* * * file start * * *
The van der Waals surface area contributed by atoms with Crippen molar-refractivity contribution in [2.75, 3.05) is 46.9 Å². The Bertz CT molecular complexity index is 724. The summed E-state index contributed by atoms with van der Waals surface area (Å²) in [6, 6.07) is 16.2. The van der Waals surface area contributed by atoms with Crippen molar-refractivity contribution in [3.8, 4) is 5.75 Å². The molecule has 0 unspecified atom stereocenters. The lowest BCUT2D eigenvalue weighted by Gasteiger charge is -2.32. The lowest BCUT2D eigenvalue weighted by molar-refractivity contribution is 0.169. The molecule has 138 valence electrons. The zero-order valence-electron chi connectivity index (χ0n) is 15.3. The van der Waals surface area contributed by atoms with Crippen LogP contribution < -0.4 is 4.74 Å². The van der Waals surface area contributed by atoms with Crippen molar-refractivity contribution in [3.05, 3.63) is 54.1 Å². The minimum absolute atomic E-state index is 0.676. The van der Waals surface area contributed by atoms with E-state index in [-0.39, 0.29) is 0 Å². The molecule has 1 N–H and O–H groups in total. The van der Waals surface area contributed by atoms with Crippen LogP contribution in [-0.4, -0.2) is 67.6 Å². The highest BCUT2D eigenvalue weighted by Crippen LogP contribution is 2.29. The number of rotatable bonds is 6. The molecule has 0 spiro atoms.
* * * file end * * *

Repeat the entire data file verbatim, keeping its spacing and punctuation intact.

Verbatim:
The van der Waals surface area contributed by atoms with Crippen molar-refractivity contribution in [2.75, 3.05) is 46.9 Å². The Bertz CT molecular complexity index is 724. The summed E-state index contributed by atoms with van der Waals surface area (Å²) in [6, 6.07) is 16.2. The van der Waals surface area contributed by atoms with Crippen molar-refractivity contribution in [3.8, 4) is 5.75 Å². The molecule has 0 unspecified atom stereocenters. The lowest BCUT2D eigenvalue weighted by Gasteiger charge is -2.32. The lowest BCUT2D eigenvalue weighted by molar-refractivity contribution is 0.169. The molecule has 138 valence electrons. The zero-order valence-electron chi connectivity index (χ0n) is 15.3. The van der Waals surface area contributed by atoms with Crippen LogP contribution < -0.4 is 4.74 Å². The van der Waals surface area contributed by atoms with Crippen molar-refractivity contribution in [3.05, 3.63) is 54.1 Å². The minimum absolute atomic E-state index is 0.676. The van der Waals surface area contributed by atoms with E-state index in [-0.39, 0.29) is 0 Å². The molecule has 1 N–H and O–H groups in total. The van der Waals surface area contributed by atoms with Crippen LogP contribution in [-0.4, -0.2) is 67.6 Å². The highest BCUT2D eigenvalue weighted by Crippen LogP contribution is 2.29. The number of rotatable bonds is 6. The molecule has 0 spiro atoms.